Maxim Rybnikov, S&P Global Ratings

S&P warns Israel: "Weakening state institutions is a ratings risk"

Maxim Rybnikov, the chief analyst responsible for Israel's rating at international rating company S&P, predicts that the slowdown in the world's main economies will also affect Israel, resulting in growth of only 2% this year

"We are not only looking at the composition of any one government but more broadly at the effectiveness of the functioning of the overall institutional system and to what extent the government's policies and actions are carefully scrutinized by it. If it seems that the current institutional arrangements will be particularly weakened, this is something that we will indeed take into account to determine a rating, and it may pose a downside risk. In this regard, we are closely monitoring the consequences of the expected changes in everything related to the Supreme Court. We are also monitoring the coalition's statements regarding the budget and the planned budgetary policy in general." These remarks were made by Maxim Rybnikov, a Director at S&P Global Ratings - the most important rating company in the world, and the chief analyst of Israel's sovereign rating, in a first and exclusive interview since the inauguration of the government and the publication of its basic guidelines.
1 View gallery
האנליסט הראשי האחראי על דירוג ישראל בחברת הדירוג הבינלאומית S_altP מקסים ריבניקוב
האנליסט הראשי האחראי על דירוג ישראל בחברת הדירוג הבינלאומית S_altP מקסים ריבניקוב
Maxim Rybnikov, S&P Global Ratings
(Photo: S&P Global Ratings)
The interview with Rybnikov, the main person responsible for determining Israel's credit rating, took place a few hours after the Minister of Justice together with the Prime Minister presented to the public the planned regime change - the weakening of the judicial system through the legislation of the superseding clause by a majority of 61. Rybnikov is updated on what is happening in Israel, including the smallest details.
How much do the headlines affect you these days? In the case of the UK you waited for actions to take place on the ground before sending a rating warning.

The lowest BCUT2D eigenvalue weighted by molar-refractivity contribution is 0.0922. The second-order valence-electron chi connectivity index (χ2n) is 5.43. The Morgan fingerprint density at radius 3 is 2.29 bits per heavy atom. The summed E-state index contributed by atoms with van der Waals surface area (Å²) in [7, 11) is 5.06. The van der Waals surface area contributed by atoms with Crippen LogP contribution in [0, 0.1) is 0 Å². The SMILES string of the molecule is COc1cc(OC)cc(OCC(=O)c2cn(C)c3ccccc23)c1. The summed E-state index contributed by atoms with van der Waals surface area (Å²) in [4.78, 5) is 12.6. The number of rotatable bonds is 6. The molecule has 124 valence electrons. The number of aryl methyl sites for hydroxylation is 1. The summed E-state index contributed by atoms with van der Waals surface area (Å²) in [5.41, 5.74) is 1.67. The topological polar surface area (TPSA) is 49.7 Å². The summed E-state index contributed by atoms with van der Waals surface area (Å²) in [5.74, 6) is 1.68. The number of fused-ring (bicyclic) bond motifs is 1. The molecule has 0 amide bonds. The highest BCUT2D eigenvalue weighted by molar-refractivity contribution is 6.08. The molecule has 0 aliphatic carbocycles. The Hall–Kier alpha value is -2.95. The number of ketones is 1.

"There has been a lot of news coming from Israel related to the political front. It has been quite a rollercoaster in recent years. But we look at the overall picture when measuring a country's rating, which of course includes the economic aspects of the balance of payments (entry and exit of foreign exchange), fiscal (budgetary) aspects and at the same time the political trends."
Israel's opening figures for 2023 are very good.
"The basic data of the Israeli economy is good and very strong. Growth in 2022 was high, the current account surplus is expected to continue, budget balance, foreign exchange reserves that exceed the gross external debt. This is a very strong position. Israel's economy had a very good performance. These are the main factors that greatly strengthen Israel's credit rating today."
So where are the risks?
"There are two main types of risks for Israel in the future. The first risks are global in nature: first and foremost the predicted weak economic performance in the world's main economies in 2023. We anticipate a significant global economic slowdown and in this respect Israel is not expected to be any different. In a number of economies in the world, including some European countries and also in Britain - we expect a real recession this year. We expect a slight contraction in the American economy as well. Over 60% of Israel's trade in goods and services is destined for the USA and Europe, so the economic picture that emerges is weaker than we thought before. That is why we expect the Israeli economy to grow this year by only 2%, which is lower than most of the forecasts we have seen so far (the previous forecast was given in May and was 3.5%). Since Israel's population also grows by about 2% every year, we expect that the growth per capita will cease, and according to Israel's parameters, this is not a particularly strong performance. Especially compared to 2022, in which, according to our estimate, growth will be 6%. That is, when we deduct the year 2020, this is the lowest rate in many years (since 2009). Weaker growth could also negatively impact fiscal performance."